Osteoporosis in children

Osteoporosis in children is where bones lose strength, making them more likely to break. If your child has osteoporosis, they may break a bone with even a minor impact.

If you're feeling unsure or scared about your child's diagnosis, and what it means for them in future, we can help make everything feel a little less uncertain.

The information on this page is designed to help you learn more about your child's condition, why their bones may have lost strength, and what their treatment and long-term outlook could look like.

Our specialist nurses are also here for you, if you need more information, reassurance, or a friendly chat with someone who understands your child's condition.

Causes

In most cases, low bone strength is caused by an underlying medication condition.

Bones lose strength because of the effects the condition has on the body, or the medications used to treat it.

These include:

  • Inflammatory conditions, such as juvenile arthritis or Crohn’s disease
  • Anorexia nervosa and nutritional problems
  • Delayed puberty and conditions resulting in low levels of sex hormones
  • Long-term high-dose oral glucocorticoid, used to treat asthma and arthritis
  • Conditions that result in reduced mobility, such as cerebral palsy, spinal cord injury or Duchenne muscular dystrophy 
  • Leukaemia

Sometimes, a previously healthy child unexpectedly develops low bone strength and broken bones. This is known as idiopathic juvenile osteoporosis (IJO). Often, no clear cause can be found. It is very rare.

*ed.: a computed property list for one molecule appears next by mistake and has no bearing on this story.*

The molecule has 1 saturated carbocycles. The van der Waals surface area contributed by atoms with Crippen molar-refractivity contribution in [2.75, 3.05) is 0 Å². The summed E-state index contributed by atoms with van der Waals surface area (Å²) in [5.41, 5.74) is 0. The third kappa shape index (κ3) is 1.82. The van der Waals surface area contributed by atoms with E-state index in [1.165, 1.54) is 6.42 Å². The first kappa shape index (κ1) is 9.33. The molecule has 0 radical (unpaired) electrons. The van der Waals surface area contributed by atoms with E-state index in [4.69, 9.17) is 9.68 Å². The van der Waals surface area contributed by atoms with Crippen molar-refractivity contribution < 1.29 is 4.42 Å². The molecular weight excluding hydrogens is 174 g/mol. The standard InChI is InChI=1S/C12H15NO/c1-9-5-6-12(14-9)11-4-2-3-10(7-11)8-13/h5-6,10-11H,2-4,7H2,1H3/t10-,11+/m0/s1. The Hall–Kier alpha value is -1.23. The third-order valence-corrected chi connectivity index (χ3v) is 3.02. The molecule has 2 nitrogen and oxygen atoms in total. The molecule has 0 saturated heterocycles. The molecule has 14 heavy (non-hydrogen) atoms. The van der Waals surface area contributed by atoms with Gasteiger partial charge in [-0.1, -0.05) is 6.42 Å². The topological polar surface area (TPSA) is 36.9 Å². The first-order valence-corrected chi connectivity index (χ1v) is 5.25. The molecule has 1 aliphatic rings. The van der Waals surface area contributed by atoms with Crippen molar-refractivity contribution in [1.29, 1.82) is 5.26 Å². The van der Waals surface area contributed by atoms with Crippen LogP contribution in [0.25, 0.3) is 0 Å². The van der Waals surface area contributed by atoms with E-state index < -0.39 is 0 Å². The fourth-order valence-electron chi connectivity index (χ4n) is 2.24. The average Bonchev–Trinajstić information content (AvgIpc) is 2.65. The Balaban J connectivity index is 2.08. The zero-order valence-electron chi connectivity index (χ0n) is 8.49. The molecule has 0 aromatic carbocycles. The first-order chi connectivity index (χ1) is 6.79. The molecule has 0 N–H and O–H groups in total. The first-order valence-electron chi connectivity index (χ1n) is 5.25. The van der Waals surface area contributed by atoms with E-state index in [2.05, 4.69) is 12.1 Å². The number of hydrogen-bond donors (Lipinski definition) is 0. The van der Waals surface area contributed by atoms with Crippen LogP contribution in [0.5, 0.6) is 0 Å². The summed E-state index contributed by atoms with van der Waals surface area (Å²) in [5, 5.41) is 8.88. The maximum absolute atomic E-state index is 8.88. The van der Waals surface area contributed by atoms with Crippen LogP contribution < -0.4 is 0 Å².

Symptoms

  • Easily broken bones, particularly in the long bones of the skeleton and the spine
  • Curvature of the spine or height loss, caused by bones in the spine becoming squashed or misshapen when they fracture 

If your child is experiencing these symptoms, speak to their doctor. They can refer them for tests if they think they're at risk of osteoporosis.

Scans and tests

Diagnosing osteoporosis in children is complex, as interpreting a child's bone density scan results is not straight forward. 

If your child has symptoms for osteoporosis, their doctor can refer them to a hospital specialist for a range of scans and tests

Medication and treatment

Osteoporosis caused by an underlying condition or medication

In these cases, the best course of action is to treat the underlying medical condition, or review their medication, to stop or lessen its effect on your child's bones.

If this doesn't work, or your child's treatment for the underlying condition is ongoing, their doctor may consider prescribing an osteoporosis medication.

You can also support your child's growing bones by ensuring they're eating a well-balanced, calcium-rich diet and getting safe sunlight exposure for vitamin D.

Idiopathic juvenile osteoporosis (IJO)

Your child's doctor may consider prescribing an osteoporosis medication, to help strengthen their bones and reduce their risk of breaking a bone.

IJO usually improves towards puberty, so it's unlikely your child needs treatment indefinitely.